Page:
IT WAS one of the country’s most impressive buildings, with lush green space and sumptuous views.

In it’s full glory the former Royal Victoria Military Hospital was the longest building in the world, measuring a quarter of a mile and capable of accommodating 1,000 beds across 138 wards.

The need for the building became vital during the Crimean War when there was no military hospital to treat the wounded.

Hospital ships from all over the British Empire would dock in the port of Southampton, and Netley was considered the ideal location.

It’s construction began in 1856, with Queen Victoria laying the foundation stone on May 19. A time-capsule was concealed beneath, containing a copy of the plans, the first Victoria Cross, a Crimea Medal and coins of the realm.

The cost of the construction was £350,000, more than £40m in today’s money.

Although grand and visually attractive, the hospital was seen by many as being neither convenient nor practical, as the corridors were on the sea-facing front of the building. This resulted in little light and air getting to the wards and consequently unpleasant smells lingered throughout the building. Journalist Matthew Wallingford visited the hospital to write a report for the local parish newsletter.

Wallingford wrote: “It was a ghastly display of deception to say the least. To the naked eye it is a triumph of modern architecture, but should you inherit the misfortune to be sectioned there, one would not think of the place as so. It is not so much as the greatest military hospital in the world as much as it is a rather impractical waste of government finance.”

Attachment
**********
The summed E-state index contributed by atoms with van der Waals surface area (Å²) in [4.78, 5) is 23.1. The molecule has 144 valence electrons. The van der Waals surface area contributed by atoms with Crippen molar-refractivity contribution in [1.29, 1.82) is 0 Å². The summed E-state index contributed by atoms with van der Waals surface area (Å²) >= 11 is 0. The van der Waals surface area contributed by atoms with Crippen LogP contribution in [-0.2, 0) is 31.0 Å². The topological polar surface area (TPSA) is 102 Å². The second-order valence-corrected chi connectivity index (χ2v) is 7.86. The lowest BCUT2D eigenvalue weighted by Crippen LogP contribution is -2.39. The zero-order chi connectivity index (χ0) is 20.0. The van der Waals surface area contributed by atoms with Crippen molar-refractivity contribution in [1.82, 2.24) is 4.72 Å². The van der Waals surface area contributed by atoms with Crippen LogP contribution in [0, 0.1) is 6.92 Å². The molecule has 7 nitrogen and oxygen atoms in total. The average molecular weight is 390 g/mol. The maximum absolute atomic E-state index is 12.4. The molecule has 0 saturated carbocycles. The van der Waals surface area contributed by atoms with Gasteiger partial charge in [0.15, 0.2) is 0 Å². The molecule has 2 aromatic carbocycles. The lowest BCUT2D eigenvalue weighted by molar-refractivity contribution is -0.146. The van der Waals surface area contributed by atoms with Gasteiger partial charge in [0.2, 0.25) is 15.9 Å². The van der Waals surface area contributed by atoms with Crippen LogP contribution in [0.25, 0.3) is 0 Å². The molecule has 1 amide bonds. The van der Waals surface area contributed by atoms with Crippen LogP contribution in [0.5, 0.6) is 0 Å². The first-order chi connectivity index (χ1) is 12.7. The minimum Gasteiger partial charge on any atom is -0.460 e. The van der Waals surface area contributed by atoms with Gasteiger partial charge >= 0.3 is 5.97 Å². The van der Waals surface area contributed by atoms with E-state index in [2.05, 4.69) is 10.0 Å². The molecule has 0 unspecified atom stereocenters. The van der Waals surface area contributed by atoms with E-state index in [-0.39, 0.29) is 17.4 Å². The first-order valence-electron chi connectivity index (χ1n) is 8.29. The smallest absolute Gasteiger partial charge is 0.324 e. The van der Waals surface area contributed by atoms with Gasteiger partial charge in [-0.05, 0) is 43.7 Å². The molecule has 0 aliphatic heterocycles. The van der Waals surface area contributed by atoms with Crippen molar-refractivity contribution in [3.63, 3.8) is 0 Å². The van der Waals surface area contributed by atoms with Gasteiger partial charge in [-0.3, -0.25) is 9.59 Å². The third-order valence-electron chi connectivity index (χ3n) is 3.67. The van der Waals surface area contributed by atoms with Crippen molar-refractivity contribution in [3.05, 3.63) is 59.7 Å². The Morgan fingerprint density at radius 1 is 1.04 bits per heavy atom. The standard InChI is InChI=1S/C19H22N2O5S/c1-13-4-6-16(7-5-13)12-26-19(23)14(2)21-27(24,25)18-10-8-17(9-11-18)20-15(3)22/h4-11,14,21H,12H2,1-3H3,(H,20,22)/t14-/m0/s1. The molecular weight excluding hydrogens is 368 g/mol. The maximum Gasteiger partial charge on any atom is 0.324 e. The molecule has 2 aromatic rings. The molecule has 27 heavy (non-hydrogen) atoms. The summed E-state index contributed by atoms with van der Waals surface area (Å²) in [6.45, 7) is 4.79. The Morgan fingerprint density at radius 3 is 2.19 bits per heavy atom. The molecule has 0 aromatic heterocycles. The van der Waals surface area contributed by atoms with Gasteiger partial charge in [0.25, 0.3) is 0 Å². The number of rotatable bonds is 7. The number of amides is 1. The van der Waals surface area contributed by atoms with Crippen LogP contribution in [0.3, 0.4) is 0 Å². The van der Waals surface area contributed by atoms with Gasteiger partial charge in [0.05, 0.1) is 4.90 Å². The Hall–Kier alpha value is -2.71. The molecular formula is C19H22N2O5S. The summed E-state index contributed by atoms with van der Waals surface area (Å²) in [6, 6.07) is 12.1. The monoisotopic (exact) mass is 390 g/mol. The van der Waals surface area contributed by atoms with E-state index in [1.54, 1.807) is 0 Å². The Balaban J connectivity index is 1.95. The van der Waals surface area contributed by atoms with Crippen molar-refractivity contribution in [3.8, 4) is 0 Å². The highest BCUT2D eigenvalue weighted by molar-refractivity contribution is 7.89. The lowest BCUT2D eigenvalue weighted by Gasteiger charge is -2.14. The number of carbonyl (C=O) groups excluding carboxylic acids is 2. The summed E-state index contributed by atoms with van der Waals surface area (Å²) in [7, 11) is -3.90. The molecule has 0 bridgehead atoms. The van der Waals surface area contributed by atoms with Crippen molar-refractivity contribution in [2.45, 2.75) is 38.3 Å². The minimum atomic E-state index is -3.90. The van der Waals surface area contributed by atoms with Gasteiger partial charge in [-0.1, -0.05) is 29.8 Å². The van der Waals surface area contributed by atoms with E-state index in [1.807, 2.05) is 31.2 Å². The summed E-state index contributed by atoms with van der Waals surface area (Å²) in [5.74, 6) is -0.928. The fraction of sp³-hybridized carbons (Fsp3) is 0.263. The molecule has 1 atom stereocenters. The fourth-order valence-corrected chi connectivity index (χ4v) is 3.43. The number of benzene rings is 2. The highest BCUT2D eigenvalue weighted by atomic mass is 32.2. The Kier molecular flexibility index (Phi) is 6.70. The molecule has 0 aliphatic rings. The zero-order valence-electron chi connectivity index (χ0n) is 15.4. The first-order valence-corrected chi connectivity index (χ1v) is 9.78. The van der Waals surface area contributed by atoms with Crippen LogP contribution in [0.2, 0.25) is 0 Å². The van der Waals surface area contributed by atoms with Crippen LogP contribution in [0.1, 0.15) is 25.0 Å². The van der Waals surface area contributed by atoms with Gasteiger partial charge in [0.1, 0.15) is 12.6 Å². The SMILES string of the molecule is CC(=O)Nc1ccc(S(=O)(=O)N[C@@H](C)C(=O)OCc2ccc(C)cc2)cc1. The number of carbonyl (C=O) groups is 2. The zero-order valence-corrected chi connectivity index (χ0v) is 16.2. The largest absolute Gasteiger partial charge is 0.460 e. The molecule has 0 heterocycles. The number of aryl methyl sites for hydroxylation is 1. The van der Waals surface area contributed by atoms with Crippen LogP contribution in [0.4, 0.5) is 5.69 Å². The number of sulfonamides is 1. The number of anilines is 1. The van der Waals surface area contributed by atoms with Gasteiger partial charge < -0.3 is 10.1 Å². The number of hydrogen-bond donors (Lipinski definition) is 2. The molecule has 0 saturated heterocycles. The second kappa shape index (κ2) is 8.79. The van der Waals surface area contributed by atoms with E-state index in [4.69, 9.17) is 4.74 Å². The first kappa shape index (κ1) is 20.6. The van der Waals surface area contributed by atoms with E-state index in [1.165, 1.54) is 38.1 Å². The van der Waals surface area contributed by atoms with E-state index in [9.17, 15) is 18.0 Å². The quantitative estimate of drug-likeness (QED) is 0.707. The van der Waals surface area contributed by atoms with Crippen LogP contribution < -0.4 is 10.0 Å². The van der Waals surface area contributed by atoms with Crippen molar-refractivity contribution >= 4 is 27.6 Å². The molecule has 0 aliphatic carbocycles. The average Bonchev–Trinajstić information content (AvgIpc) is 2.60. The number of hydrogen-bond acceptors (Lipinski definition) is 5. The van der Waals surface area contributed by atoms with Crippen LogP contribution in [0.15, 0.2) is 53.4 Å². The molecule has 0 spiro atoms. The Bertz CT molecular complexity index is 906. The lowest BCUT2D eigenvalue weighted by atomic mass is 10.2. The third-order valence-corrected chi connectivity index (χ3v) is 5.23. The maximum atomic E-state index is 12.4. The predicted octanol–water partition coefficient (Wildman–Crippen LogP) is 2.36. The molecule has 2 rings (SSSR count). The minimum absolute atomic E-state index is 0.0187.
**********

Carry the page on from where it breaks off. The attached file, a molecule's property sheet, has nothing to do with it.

Injured soldiers were first treated at the hospital in 1863, with the patients later being photographed and the pictures bizarrely made into postcards.

It wasn’t until seven years later when the hospital’s D Block opened as the Army’s first military asylum.

It was in 1879 when The first Army nurses travelled overseas from Netley, led by Mrs Deeble – the Superintendent or matron who had served in the Zulu war.

Queen Victoria visited Netley Hospital numerous times, sometimes arriving by boat from her home across the Solent, Osborne House, and sometimes by train from Windsor. She awarded three Victoria Crosses to patients during these visits.

When the First World War broke out in 1914, a large amount of Red Cross huts were erected on the land behind the hospital’s main building, providing room for up to 2,000 beds.

During the carnage of the war, more than 50,000 patients were treated by the hospital and the Red Cross – including poet Wilfred Owen, who was sent to Netley suffering from shellshock.

Owen was later sent back to the trenches and was shot dead during a German offensive just five days before the end of the conflict.

In 1941, doctors and nurses trained in mental illness were dispatched from Netley to Scotland to treat Hitler’s deputy, Rudolf Hess, who was imprisoned there.

The hospital was used during the Second World War, with around 68,000 patients being treated during that time.

A fire ripped through the building in 1963, before it was finally demolished in 1966 and Queen Victoria’s time capsule retrieved.

The only section of the large construction saved was the chapel, now used as a visitors’ centre presenting the history of the hospital.

The land freed up from the levelling of the structure and the surrounding area was opened as Royal Victoria Country Park in 1970, providing the public with 200 acres of green space as well as a small shingle beach.